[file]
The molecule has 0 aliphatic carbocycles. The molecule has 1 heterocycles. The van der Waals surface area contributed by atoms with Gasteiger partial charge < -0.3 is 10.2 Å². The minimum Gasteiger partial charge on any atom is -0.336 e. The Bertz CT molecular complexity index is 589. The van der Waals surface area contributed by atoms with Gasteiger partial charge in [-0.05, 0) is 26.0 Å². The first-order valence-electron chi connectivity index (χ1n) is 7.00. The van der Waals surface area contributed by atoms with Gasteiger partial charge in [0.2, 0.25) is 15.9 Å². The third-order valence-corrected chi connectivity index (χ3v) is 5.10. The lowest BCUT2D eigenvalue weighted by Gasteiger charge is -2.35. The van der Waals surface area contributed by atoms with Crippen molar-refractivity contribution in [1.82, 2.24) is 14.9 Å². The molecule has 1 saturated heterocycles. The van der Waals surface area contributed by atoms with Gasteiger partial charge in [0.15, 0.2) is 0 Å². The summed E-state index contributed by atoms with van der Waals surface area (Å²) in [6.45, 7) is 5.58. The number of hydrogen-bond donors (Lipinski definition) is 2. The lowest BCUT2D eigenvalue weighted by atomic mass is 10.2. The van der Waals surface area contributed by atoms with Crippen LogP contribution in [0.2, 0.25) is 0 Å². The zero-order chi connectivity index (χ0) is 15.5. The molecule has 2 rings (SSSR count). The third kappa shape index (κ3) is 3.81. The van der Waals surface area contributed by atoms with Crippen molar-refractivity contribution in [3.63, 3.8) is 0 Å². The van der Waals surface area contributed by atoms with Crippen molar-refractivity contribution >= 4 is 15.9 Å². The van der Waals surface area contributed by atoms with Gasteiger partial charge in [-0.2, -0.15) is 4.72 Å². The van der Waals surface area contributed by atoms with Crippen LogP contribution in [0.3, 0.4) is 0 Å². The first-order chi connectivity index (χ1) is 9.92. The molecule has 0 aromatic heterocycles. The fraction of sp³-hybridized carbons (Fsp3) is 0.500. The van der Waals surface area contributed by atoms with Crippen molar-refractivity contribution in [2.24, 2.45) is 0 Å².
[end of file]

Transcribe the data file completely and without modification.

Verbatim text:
The molecule has 0 aliphatic carbocycles. The molecule has 1 heterocycles. The van der Waals surface area contributed by atoms with Gasteiger partial charge < -0.3 is 10.2 Å². The minimum Gasteiger partial charge on any atom is -0.336 e. The Bertz CT molecular complexity index is 589. The van der Waals surface area contributed by atoms with Gasteiger partial charge in [-0.05, 0) is 26.0 Å². The first-order valence-electron chi connectivity index (χ1n) is 7.00. The van der Waals surface area contributed by atoms with Gasteiger partial charge in [0.2, 0.25) is 15.9 Å². The third-order valence-corrected chi connectivity index (χ3v) is 5.10. The lowest BCUT2D eigenvalue weighted by Gasteiger charge is -2.35. The van der Waals surface area contributed by atoms with Crippen molar-refractivity contribution in [1.82, 2.24) is 14.9 Å². The molecule has 1 saturated heterocycles. The van der Waals surface area contributed by atoms with Gasteiger partial charge in [0.15, 0.2) is 0 Å². The summed E-state index contributed by atoms with van der Waals surface area (Å²) in [6.45, 7) is 5.58. The number of hydrogen-bond donors (Lipinski definition) is 2. The lowest BCUT2D eigenvalue weighted by atomic mass is 10.2. The van der Waals surface area contributed by atoms with Crippen LogP contribution in [0.2, 0.25) is 0 Å². The zero-order chi connectivity index (χ0) is 15.5. The molecule has 2 rings (SSSR count). The third kappa shape index (κ3) is 3.81. The van der Waals surface area contributed by atoms with Crippen molar-refractivity contribution in [3.63, 3.8) is 0 Å². The van der Waals surface area contributed by atoms with Crippen molar-refractivity contribution >= 4 is 15.9 Å². The van der Waals surface area contributed by atoms with Gasteiger partial charge in [-0.2, -0.15) is 4.72 Å². The van der Waals surface area contributed by atoms with Crippen LogP contribution in [0.3, 0.4) is 0 Å². The first-order chi connectivity index (χ1) is 9.92. The molecule has 0 aromatic heterocycles. The fraction of sp³-hybridized carbons (Fsp3) is 0.500. The van der Waals surface area contributed by atoms with Crippen molar-refractivity contribution in [2.24, 2.45) is 0 Å².